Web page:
As Tyler, Charlotte and I got up and prepared for the day ahead, we noticed that the weather had turned. It was very steamy and wet outside, so rain gear was deployed for the first time and everyone got a kick out of my rain kilt (the height of trail fashion… pic to be shared at a later date!) According to forecasts, hiking conditions would be “interesting” over the coming days.
The plan for the day was to climb and ascend Blood Mountain, the highest peak in the Georgia section of the AT. It’s about 4500 ft and fairly steep up and down.
As you near the mountain there’s an ominous, tombstone-like sign marking the “Blood Mountain Wilderness”. Here’s a damp Tom pondering the prospect.
The climb up was quite steep and rocky, but the weather wasn’t as bad as we had feared. We knuckled down and with plenty of effort, grinded our way to the top. Some more pumping drum and bass music helped me with the climb, as I timed my pole plants with the beats and breaks.
Eventually we made it to the top, where there was this cool stone shelter. Bet it gets cold and dank in there!
We had no plans to stay (you need a special bear cannister for this short section of trail and we didn’t have them) so we enjoyed the summit, which offered great views of the mountains.
The weather was improving and the hike uphill had been slow and torturous, so Tyler and I decided to have some fun and run the downhill portion. We took off fast and made the two mile, 1400 ft descent in about 30 minutes. The trail was very technical and rocky at times, so careful foot placement was vital to prevent trail-ending injuries. With poles in tow, it felt like skiing downhill, but in shoes! It might have been a bit reckless, but the experience of running down Blood Mountain was so exhilarating and novel Tyler and I both felt it was well worth the risk – we were on a high for hours afterwards.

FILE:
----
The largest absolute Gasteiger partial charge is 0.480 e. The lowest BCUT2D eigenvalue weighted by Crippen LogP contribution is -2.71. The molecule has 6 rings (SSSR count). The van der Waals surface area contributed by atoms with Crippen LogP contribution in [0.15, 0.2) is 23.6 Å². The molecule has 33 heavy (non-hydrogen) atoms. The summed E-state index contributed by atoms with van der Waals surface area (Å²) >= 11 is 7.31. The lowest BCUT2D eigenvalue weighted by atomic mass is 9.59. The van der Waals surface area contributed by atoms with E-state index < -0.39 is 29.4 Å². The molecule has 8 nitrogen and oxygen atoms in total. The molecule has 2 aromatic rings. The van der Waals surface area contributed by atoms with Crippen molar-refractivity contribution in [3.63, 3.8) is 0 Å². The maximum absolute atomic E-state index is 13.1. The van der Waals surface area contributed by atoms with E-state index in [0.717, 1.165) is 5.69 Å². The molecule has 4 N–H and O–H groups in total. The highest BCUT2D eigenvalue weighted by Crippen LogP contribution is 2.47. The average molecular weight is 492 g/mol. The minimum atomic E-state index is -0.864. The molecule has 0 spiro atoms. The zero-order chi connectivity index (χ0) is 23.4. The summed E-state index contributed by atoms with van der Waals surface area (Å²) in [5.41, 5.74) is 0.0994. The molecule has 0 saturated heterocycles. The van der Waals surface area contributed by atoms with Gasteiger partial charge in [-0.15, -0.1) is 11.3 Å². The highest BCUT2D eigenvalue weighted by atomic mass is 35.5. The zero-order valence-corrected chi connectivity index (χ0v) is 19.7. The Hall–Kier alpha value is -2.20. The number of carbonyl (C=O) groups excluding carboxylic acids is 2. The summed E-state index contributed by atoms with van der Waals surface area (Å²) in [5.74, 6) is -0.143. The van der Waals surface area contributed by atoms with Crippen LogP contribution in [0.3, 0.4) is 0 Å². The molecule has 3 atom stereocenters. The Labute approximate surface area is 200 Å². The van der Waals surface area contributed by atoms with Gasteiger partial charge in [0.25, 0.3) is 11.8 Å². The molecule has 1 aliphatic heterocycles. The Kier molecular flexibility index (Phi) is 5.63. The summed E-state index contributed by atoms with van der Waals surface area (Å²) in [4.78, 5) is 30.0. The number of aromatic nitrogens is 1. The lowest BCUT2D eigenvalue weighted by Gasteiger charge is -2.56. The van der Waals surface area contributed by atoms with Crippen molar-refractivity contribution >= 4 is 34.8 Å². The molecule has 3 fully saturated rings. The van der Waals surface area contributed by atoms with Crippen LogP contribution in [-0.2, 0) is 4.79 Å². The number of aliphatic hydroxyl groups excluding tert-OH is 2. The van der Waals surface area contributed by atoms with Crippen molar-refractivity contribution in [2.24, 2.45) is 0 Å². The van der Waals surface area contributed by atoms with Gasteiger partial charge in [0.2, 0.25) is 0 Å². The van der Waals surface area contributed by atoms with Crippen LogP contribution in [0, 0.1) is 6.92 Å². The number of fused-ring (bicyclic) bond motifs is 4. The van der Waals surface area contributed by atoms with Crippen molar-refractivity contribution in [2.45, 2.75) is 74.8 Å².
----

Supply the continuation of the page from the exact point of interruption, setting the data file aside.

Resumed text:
At the bottom of Blood Mountain is Neel Gap, with a store and outfitter right on the trail. There’s a tree with loads of old shoes hanging from the branches – either old shoes discarded as new ones are purchased from the outfitters, or from disgruntled hikers quitting the trail in a rage!
Loads of hikers were there, so we spent a long time chilling and chatting as everyone resupplied and enjoyed the hot food offering. I had a sausage, cheese and biscuit sandwich and a veggie burrito from the store. Basic but hearty fare!
We linked back up with Charlotte and our trio continued to AT mile 33.3 on Levellent Mountain, where we hastily made camp as the weather set in. Despite the damp start, definitely the best day on the trail so far. Running down Blood Mountain is an experience I’ll never forget – I can understand the appeal of trail running now!